Unprecedented operation "scary"
"The name of the virus was new to me," says Machida Kazuhito, a senior Defense Ministry official. "To be honest, I was scared before stepping onto the scene."
Machida was second in command of the government's taskforce at the wharf where the cruise ship was docked in Yokohama. He was stationed there for 20 days.
Machida says he was overwhelmed when he arrived at the scene on February 6. "Standing on the wharf, I felt the ship was extremely large, but when I went inside I found its interior so cramped."
The 290-meter long Diamond Princess has a large number of cabins located across eight decks. Members of the taskforce, unfamiliar with the complex inner structure, often found themselves confused about where in the ship they were. Machida says he was unable to find the exit several times and had to ask a crewmember for help.
Mobile phones were useless in the ship. The steel interior blocked radio waves, and the structure has few openings. They tried using satellite phones, but could only catch signals when they were next to a window.
Machida had to keep shuttling back and forth between the ship and the taskforce's base at the wharf to mediate between senior health ministry officials and the ship's captain on board.
Eventually they resolved the issue by setting up a base station at the wharf and placing relay equipment throughout the vessel.
Overcoming the drug shortage
One pressing issue on board the ship was the dwindling supply of drugs. That was a critical problem for seniors and those with existing health problems. On February 7, the day after the start of the SDF's duty, one passenger unfurled a Japanese flag from a deck. On it was written the Japanese phrase for "Drugs short".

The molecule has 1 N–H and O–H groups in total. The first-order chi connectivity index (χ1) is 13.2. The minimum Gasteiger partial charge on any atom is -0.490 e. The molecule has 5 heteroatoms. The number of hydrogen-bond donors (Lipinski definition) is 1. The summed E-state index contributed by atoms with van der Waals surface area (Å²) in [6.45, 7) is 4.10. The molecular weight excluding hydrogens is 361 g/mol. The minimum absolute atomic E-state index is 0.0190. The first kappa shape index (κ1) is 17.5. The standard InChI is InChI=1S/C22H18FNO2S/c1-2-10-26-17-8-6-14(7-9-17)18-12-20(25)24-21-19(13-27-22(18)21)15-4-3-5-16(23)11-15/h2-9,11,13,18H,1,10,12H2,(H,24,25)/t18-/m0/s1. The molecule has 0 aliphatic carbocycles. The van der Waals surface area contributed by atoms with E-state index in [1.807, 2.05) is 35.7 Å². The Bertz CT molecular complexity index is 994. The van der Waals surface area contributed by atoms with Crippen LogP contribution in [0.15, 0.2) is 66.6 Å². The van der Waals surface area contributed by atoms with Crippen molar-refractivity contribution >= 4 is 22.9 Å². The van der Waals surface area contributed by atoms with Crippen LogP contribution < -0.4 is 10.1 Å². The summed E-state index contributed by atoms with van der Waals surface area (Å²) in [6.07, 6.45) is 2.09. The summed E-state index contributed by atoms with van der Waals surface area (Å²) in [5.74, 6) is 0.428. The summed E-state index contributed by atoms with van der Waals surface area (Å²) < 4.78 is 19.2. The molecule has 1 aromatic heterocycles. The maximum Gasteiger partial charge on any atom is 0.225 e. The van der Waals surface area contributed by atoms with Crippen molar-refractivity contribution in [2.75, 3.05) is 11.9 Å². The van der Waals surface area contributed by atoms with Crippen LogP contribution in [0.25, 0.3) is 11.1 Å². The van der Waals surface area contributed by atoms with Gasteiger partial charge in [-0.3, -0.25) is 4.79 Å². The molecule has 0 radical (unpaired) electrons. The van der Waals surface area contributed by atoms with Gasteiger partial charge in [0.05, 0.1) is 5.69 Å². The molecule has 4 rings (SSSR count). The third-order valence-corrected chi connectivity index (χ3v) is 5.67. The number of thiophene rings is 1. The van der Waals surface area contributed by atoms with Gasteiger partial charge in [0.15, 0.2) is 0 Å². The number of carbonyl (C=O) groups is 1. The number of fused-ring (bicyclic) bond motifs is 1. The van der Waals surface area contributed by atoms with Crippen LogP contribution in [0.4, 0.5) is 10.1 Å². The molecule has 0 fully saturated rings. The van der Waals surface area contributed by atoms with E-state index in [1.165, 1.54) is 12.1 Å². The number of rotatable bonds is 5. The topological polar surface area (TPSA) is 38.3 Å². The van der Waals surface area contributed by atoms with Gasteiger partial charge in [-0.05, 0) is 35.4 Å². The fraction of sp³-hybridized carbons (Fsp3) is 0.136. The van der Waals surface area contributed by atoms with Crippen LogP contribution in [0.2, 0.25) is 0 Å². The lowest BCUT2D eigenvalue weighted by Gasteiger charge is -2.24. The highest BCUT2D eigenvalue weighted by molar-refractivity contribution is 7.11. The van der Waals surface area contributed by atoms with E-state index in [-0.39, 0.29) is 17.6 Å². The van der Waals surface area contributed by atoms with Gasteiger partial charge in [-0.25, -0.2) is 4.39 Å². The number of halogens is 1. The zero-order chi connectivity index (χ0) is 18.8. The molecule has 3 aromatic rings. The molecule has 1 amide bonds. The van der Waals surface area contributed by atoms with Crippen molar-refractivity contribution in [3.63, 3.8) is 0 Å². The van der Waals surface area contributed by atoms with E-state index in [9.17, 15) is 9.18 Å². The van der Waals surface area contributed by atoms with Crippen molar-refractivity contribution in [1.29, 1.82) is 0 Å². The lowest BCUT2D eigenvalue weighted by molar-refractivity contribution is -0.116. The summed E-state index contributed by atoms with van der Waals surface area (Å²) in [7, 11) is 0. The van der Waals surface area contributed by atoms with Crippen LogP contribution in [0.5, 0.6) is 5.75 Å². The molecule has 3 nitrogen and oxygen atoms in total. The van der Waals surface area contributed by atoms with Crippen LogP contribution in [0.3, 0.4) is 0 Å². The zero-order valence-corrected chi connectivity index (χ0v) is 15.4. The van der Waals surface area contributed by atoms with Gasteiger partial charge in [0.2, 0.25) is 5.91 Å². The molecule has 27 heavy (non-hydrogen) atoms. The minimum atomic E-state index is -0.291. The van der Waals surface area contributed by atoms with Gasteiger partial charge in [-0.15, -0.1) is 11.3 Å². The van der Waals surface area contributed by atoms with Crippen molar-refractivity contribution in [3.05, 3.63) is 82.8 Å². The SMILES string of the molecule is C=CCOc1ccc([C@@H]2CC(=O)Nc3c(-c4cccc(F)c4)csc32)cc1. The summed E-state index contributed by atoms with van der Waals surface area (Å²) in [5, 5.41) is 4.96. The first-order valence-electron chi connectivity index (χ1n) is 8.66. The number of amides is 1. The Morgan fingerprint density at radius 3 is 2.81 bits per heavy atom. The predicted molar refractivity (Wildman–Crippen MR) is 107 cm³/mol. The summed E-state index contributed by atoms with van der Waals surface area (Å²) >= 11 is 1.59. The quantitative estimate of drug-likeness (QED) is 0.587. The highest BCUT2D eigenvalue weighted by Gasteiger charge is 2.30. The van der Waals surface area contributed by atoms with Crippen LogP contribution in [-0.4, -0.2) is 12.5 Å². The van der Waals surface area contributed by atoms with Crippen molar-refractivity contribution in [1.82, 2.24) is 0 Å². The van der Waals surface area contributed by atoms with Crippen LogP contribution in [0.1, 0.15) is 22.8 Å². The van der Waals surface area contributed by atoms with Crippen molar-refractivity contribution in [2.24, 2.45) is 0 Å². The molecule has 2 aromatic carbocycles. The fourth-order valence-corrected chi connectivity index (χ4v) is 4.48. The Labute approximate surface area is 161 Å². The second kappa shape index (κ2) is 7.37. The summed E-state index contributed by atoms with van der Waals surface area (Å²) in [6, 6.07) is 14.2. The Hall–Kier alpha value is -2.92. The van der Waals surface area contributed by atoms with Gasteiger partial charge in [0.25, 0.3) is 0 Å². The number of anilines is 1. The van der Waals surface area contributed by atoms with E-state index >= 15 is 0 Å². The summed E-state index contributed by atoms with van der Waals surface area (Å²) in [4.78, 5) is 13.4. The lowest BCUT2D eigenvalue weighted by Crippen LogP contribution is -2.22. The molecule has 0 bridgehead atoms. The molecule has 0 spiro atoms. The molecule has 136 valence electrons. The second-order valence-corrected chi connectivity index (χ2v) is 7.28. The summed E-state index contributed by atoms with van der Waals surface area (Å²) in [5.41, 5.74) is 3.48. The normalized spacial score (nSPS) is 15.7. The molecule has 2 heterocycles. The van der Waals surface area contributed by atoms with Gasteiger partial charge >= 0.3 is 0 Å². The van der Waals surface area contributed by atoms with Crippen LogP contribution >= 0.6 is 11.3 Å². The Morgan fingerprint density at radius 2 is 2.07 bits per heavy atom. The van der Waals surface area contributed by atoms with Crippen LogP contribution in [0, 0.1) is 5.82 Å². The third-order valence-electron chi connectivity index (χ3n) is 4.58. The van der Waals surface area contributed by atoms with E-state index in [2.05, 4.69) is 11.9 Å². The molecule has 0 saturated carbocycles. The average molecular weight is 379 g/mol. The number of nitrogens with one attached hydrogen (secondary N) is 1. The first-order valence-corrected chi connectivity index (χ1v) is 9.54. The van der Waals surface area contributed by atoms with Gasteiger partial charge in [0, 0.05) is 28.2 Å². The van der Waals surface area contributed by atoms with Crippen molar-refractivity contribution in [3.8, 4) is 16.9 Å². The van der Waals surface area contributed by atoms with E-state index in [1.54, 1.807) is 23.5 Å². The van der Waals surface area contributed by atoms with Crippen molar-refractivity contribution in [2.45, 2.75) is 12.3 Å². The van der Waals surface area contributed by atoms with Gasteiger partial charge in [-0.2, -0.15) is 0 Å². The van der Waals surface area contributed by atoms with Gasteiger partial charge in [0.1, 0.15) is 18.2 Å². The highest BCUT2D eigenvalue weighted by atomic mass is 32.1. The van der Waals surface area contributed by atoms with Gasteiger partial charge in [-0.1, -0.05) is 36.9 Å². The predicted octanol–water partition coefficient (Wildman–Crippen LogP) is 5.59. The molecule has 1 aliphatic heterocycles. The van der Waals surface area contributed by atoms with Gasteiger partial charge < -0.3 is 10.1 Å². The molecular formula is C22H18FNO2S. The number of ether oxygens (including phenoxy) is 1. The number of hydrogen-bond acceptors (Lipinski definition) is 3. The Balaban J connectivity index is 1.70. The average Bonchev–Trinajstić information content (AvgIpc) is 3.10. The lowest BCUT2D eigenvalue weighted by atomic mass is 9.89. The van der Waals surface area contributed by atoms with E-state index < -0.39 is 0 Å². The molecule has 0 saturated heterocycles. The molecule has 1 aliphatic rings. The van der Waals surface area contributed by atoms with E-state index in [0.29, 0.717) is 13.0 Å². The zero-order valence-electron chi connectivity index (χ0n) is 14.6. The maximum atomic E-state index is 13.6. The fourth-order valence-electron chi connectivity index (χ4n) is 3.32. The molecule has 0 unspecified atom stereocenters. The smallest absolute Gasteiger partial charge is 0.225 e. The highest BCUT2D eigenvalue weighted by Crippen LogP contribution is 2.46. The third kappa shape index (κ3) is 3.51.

The team of pharmacists inside the ship was overwhelmed, so Machida asked the SDF to send more manpower.
Three SDF pharmacists arrived on February 10, and Machida says the situation improved
"We probably handled over 500 prescriptions in one day, delivered drugs to each cabin and provided advice on taking them."
Strict preventive measures taken by SDF
The SDF set its own standards to protect personnel from the virus. Some of the rules were stricter than those set by the health ministry.
The ministry said people involved in disinfection should use masks and gloves. But SDF members wore protective coveralls and two layers of gloves, which were attached to the coveralls by duct tape. The personnel also used shoe covers and goggles to block the virus.
After a quarantine officer from the health ministry was found to be infected, Defense Minister Kono Taro expressed his determination to prevent all SDF personnel from getting the virus. He ordered more rigorous preventive measures. As a result, SDF members started wearing gowns and caps even when sorting medicines.
"The health ministry is highly knowledgeable about how to prevent infections. At the Defense Ministry many of us come from a completely different world. All we knew were the basics such as sanitizing ourselves if we touched something," says Machida.
"We work in groups. If one member gets infected, the entire group will follow. And if we caught the virus, we wouldn't be able to fulfill our mission of saving people. The rescuers should not become those who need rescuing."
An unpleasant challenge for long journeys
SDF personnel also helped passengers and crew who tested positive for the virus but had no symptoms. They transferred them to medical facilities in other prefectures.
The SDF's ambulances are simpler than usual ambulances and have no partition between the driver and the patient, so makeshift partitions had to be installed. They were sealed with duct tape.
SDF personnel also used the tape around the hems of their coveralls and kept their goggles on when driving.
The need to remain fully protected presented one more challenge: how to go to the toilet on a long journey. Some patients were taken as far afield as Fukushima, and it was difficult for the SDF workers to take off their coveralls during the trips. Some of them relied on diapers for long drives.
The SDF members stayed on ferries while they were on their mission.
Personnel were separated into two groups based on the likelihood of exposure. Each group used different entry routes, floors and bathrooms.
At the end of the mission to aid the Diamond Princess, not one SDF member had contracted the coronavirus.
Lessons to be learned
After Machida finished his stint in Yokohama he went through a 14-day period of monitoring.
Machida says there were no manuals for handling an incident of this nature when they began, so it's important now to collate their experiences and draw up guidelines for handling any similar incident in the future.